A fair tax take?

Thursday, 01 October 2009
A closer look at tax rates.

I do hope you will appreciate that I am not being political in my article this month, but all the main UK parties, and for all I know all the minor parties, are agreed that, at least in the short term, tax rates have to go up to produce some of the shortfall in government receipts. My concern is that I have heard not a word of debate about what is an appropriate cap to the level of taxation to which an individual should be subject. Are we to get to a stage where the government takes all income in taxation and then hands out an allowance, pocket money if you like?

Over the past few years, governments have been taking more and more from taxpayers to fund increasing commitments

In the UK we have been here before, and it is true that in the late 1960s, when the top rate of tax on investment income stood at 98 per cent, there was added in one tax year a Special Charge, which took the rate on investment income to over 100 per cent. It will come as no surprise to note that (in that year) those of independent wealth financed their lifestyles by selling their capital assets. Capital gains tax (then at a rate of 30 per cent) only applied to a gain since a base date of 1965 so there was little practical tax charge in that year.

So starting in the 1980s, tax rates dropped dramatically to the top rate of 40 per cent with which we have lived for 20 years and more until now. Let us remember, however, that those high tax rates of the 1960s were accompanied by much larger income tax allowances. Interest on loans (particularly to buy or improve property) was much more widely tax deductable, life insurance and assurance premiums were relievable, there were child allowances, there was the married persons allowance and unlimited payments into pension funds were also allowable.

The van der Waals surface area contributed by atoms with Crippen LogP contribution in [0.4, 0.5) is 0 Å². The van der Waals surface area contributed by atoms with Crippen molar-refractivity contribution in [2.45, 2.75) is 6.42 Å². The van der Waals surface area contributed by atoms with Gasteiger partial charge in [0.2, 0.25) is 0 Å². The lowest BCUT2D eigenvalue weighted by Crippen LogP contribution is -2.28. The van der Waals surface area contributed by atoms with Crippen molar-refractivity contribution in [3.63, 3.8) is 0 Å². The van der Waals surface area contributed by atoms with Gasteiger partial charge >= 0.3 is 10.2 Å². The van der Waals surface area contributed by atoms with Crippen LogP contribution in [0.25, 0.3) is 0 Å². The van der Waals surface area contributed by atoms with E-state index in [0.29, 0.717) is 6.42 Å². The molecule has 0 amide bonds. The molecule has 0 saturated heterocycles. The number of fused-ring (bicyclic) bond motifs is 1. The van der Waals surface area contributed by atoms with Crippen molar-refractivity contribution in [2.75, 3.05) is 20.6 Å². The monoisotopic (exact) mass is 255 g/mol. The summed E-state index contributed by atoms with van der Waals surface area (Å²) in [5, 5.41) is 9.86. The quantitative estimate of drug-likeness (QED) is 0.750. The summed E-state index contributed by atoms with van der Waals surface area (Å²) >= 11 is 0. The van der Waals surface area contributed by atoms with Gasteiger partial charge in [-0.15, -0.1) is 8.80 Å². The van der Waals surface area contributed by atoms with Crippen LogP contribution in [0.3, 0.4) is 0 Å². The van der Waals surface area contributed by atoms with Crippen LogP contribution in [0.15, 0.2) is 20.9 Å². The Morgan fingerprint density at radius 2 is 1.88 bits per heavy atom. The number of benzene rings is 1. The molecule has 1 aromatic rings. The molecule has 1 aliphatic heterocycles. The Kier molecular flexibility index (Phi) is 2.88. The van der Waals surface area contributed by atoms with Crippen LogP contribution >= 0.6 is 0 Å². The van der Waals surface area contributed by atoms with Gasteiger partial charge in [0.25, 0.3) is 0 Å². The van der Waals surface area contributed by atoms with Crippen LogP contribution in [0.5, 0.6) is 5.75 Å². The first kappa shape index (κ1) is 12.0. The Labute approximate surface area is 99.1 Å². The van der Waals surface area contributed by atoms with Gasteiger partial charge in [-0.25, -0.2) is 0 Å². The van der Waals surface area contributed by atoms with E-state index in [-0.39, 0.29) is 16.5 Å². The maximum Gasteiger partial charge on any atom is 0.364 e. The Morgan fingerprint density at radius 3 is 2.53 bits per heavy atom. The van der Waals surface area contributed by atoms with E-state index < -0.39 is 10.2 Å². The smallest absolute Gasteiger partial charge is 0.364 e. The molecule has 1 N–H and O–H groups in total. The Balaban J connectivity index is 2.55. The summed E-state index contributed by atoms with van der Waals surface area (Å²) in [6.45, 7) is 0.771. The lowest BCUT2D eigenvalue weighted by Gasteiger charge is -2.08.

Now we look at tax rates that have very little in the way of reliefs. The withdrawal of those allowances was a tax increase in reality. For example, when the married persons allowance was withdrawn, the yield of tax was equivalent to more than a penny on the basic rate of income tax. But we were mollified by the fact that the headline rate of tax remained at its comparatively low level.

However, it is my sense that people are now much more sensitive to some of the ruses that are being invented. In particular, the withdrawal of the personal allowance for those with taxable income over GBP100,000 means that in that margin of income, taxpayers are being taxed at a rate of over 60 per cent. That is before we look at the effect of rising National Insurance charges, which we all know are an additional employment tax, and we note the reduction of relief for payments into pension funds. At the same time, the capital gains tax rate has been reduced to 18 per cent. Is this not going to be the late 1960s all over again? Those taxpayers who feel this is too much (and it is a personal matter as to where each of us draws the dividing line) may decide that they will try and convert income sources into capital assets so that they do not pay at what they consider a level of tax that is unacceptable. Governments, not just in the UK but around the world, have made self-righteous protestations about the need to attack tax avoidance and certainly, when I look back to the 1970s, the artificiality of many of the schemes that were proposed was, and I speak personally, deeply unattractive. But over the past few years, governments have, to raise revenue, been taking more and more from taxpayers to fund ever-increasing commitments. And local authorities, being squeezed by central government, are thinking up new ways to raise revenue. It all has to come from the taxpayer’s pocket.

I am sure that there has to be a stopping place and, if it is not recognised, then we will find an explosion of tax mitigation schemes and a return to a much more widespread black economy, which would be damaging to us all. There is, I suspect, in all taxpayers something of the words of General de Gaulle (and I will not attempt to do the French!). He said ‘This animal is nasty – when you attack it, it defends itself!’

Author block
Martyn Gowar

Martyn Gowar TEP is a Partner at McDermott Will & Emery UK LLP and an Editor of the STEP Journal.

STEP Journal
United Kingdom

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